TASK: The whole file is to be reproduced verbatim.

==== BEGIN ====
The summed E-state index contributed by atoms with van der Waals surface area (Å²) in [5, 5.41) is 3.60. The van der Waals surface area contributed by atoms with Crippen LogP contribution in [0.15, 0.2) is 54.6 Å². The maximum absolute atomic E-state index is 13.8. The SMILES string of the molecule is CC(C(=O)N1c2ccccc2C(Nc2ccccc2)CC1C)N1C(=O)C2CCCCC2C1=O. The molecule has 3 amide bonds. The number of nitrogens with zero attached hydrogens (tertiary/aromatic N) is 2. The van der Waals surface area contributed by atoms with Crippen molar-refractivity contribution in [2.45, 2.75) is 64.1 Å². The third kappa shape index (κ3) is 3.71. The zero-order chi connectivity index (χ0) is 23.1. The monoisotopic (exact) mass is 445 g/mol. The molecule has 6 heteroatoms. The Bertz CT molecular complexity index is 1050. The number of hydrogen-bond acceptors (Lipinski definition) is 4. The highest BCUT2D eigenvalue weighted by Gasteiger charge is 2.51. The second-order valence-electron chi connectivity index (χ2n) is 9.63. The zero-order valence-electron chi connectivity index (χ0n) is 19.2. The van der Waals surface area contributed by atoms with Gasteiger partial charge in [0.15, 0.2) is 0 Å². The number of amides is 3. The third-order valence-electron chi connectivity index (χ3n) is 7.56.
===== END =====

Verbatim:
The summed E-state index contributed by atoms with van der Waals surface area (Å²) in [5, 5.41) is 3.60. The van der Waals surface area contributed by atoms with Crippen LogP contribution in [0.15, 0.2) is 54.6 Å². The maximum absolute atomic E-state index is 13.8. The SMILES string of the molecule is CC(C(=O)N1c2ccccc2C(Nc2ccccc2)CC1C)N1C(=O)C2CCCCC2C1=O. The molecule has 3 amide bonds. The number of nitrogens with zero attached hydrogens (tertiary/aromatic N) is 2. The van der Waals surface area contributed by atoms with Crippen molar-refractivity contribution in [2.45, 2.75) is 64.1 Å². The third kappa shape index (κ3) is 3.71. The zero-order chi connectivity index (χ0) is 23.1. The monoisotopic (exact) mass is 445 g/mol. The molecule has 6 heteroatoms. The Bertz CT molecular complexity index is 1050. The number of hydrogen-bond acceptors (Lipinski definition) is 4. The highest BCUT2D eigenvalue weighted by Gasteiger charge is 2.51. The second-order valence-electron chi connectivity index (χ2n) is 9.63. The zero-order valence-electron chi connectivity index (χ0n) is 19.2. The van der Waals surface area contributed by atoms with Gasteiger partial charge in [0.15, 0.2) is 0 Å². The number of amides is 3. The third-order valence-electron chi connectivity index (χ3n) is 7.56.